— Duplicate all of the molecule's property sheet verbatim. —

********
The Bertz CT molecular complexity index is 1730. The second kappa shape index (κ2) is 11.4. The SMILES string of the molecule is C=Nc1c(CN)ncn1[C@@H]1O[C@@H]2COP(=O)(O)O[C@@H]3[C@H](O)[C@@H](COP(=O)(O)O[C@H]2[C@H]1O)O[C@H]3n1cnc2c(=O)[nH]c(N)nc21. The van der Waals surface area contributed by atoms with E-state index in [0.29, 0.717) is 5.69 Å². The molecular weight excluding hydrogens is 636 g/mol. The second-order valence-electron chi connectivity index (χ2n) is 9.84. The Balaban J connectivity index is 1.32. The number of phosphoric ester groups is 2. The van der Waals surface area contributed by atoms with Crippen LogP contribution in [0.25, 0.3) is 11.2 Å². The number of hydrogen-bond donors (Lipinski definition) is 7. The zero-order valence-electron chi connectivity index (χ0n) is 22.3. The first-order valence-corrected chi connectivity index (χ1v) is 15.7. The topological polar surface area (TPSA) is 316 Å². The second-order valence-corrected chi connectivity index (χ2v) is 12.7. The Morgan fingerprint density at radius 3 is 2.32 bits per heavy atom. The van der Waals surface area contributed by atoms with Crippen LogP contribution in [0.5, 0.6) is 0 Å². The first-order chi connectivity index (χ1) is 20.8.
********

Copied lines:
The Bertz CT molecular complexity index is 1730. The second kappa shape index (κ2) is 11.4. The SMILES string of the molecule is C=Nc1c(CN)ncn1[C@@H]1O[C@@H]2COP(=O)(O)O[C@@H]3[C@H](O)[C@@H](COP(=O)(O)O[C@H]2[C@H]1O)O[C@H]3n1cnc2c(=O)[nH]c(N)nc21. The van der Waals surface area contributed by atoms with E-state index in [0.29, 0.717) is 5.69 Å². The molecular weight excluding hydrogens is 636 g/mol. The second-order valence-electron chi connectivity index (χ2n) is 9.84. The Balaban J connectivity index is 1.32. The number of phosphoric ester groups is 2. The van der Waals surface area contributed by atoms with Crippen LogP contribution in [0.25, 0.3) is 11.2 Å². The number of hydrogen-bond donors (Lipinski definition) is 7. The zero-order valence-electron chi connectivity index (χ0n) is 22.3. The first-order valence-corrected chi connectivity index (χ1v) is 15.7. The topological polar surface area (TPSA) is 316 Å². The second-order valence-corrected chi connectivity index (χ2v) is 12.7. The Morgan fingerprint density at radius 3 is 2.32 bits per heavy atom. The van der Waals surface area contributed by atoms with Crippen LogP contribution in [0.5, 0.6) is 0 Å². The first-order chi connectivity index (χ1) is 20.8.